It’s been about six months since I’ve visited a movie theater.
Back in high school my group of friends and I went just about every weekend. It was the social thing to do: get a large popcorn, some Trolli Brite Crawlers and hang out in the theater seats. The older I get, however, the more I’d rather go to happy hour with friends than drop the same amount of money for a movie. Why?
1) Social time has become more valuable to me. Partially because, with age comes more responsibilities and obligations, which eat away at the amount of time spent with friends and/or your significant other. (So why waste that time sitting in silence watching a screen?)
2) Few movies nowadays are even worth the ticket price.
Despite these thoughts of mine, I spent this past Friday night at the movies with my fiance, Alex. After doing some research earlier that week, I discovered that a movie he’d been wanting to see was at the local bargain theater—The Wolf of Wall Street. Instead of doing research on the film, we just figured that because other people had recommended it to us, it would be fine.
We couldn’t have made a bigger mistake.
Within the first five minutes of the feature film, I felt sick. After an opening scene where DiCaprio does drugs on a naked hooker, followed by thousands of curse words and quotes objectifying women, I thought the worst was over. I was dead wrong. I don’t think I’ve ever seen a movie so crude. There were no redeeming qualities, and with each passing minute, my heart grieved more for the brokenness and sin that was being so radically displayed in front of me. Sex. Illegal drugs. Drunkenness. Breaking the Law. Swindling innocent people out of money. Infidelity. Violence. Beyond anything I’ve ever seen. I could almost hear the Holy Spirit whispering to me, “why are watching this, Lauren? This is not what my kingdom stands for.”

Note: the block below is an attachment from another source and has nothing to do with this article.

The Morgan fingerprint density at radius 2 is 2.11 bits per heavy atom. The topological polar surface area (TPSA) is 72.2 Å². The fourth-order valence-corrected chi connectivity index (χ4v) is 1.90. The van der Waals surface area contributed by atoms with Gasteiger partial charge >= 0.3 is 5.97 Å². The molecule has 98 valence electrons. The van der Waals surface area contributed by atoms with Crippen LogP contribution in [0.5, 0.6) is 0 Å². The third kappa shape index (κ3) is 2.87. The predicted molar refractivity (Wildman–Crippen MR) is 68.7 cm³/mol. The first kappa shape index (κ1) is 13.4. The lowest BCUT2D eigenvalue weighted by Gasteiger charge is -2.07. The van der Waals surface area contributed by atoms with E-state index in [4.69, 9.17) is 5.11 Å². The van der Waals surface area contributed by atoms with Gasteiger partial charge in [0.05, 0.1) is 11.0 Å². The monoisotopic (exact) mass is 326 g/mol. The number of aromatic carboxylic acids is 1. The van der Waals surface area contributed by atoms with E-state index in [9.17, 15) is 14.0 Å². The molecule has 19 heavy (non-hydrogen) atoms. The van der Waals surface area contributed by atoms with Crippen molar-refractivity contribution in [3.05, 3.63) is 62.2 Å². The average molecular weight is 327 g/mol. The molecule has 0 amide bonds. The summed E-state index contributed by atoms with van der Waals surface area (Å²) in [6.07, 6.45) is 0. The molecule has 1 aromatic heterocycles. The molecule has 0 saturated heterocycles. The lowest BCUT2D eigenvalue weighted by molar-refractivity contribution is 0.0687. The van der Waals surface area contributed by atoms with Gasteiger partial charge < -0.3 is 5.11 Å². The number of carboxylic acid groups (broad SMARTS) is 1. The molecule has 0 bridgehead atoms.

But it’s just a fake movie, right?
Actually, no. The Wolf of Wall Street is based on a true story. And I think that’s why it ate at me so much, because it reminded me that that level of desperation, arrogance, selfishness, emptiness, greed, suffering and pain exists in this world. Everyone else in the theater was laughing and having a good time, but I was writhing in my chair from inner angst. I knew the movie wasn’t right, but I didn’t know what to do. I needed a way out.
One hour into the movie, I texted my sister for advice. “Sis, I need your advice…I can’t watch this. And there are two more hours!” I typed. Her reply was something simple, yet profound. “You’re a strong willed woman. Just stand up and walk out.”
What a novel idea. I couldn’t believe it. Why hadn’t I thought of that? It was so obvious. The movie was making me uncomfortable and against everything I believed in and stood for. Sure, people would notice me get up, but why feel ashamed? My allegiance was not to them—my allegiance is to Christ.
Empowered by my sister’s words, I grabbed my coat and left. No turning back. (Thanks, sis.)
Life is full of situations that test our character and strength. Oftentimes, these moments can separate us from the crowd, and that can make it very hard to stand up and act according to what you believe. But we must listen to the Holy Spirit’s leading and not be afraid to stand, even if it’s not the most popular decisions, or no one else follows us.
Jesus gave us the Holy Spirit to teach us all things and remind us of all he preached (John 14:26). The Spirit guides our thoughts and feelings, and we can know that God will always give us the strength to stand up for His Holy Word (Psalm 18:32-34). It’s OK to walk away.
If you believe this is true and you know something is wrong, don’t just stand there—we are called to do something about it.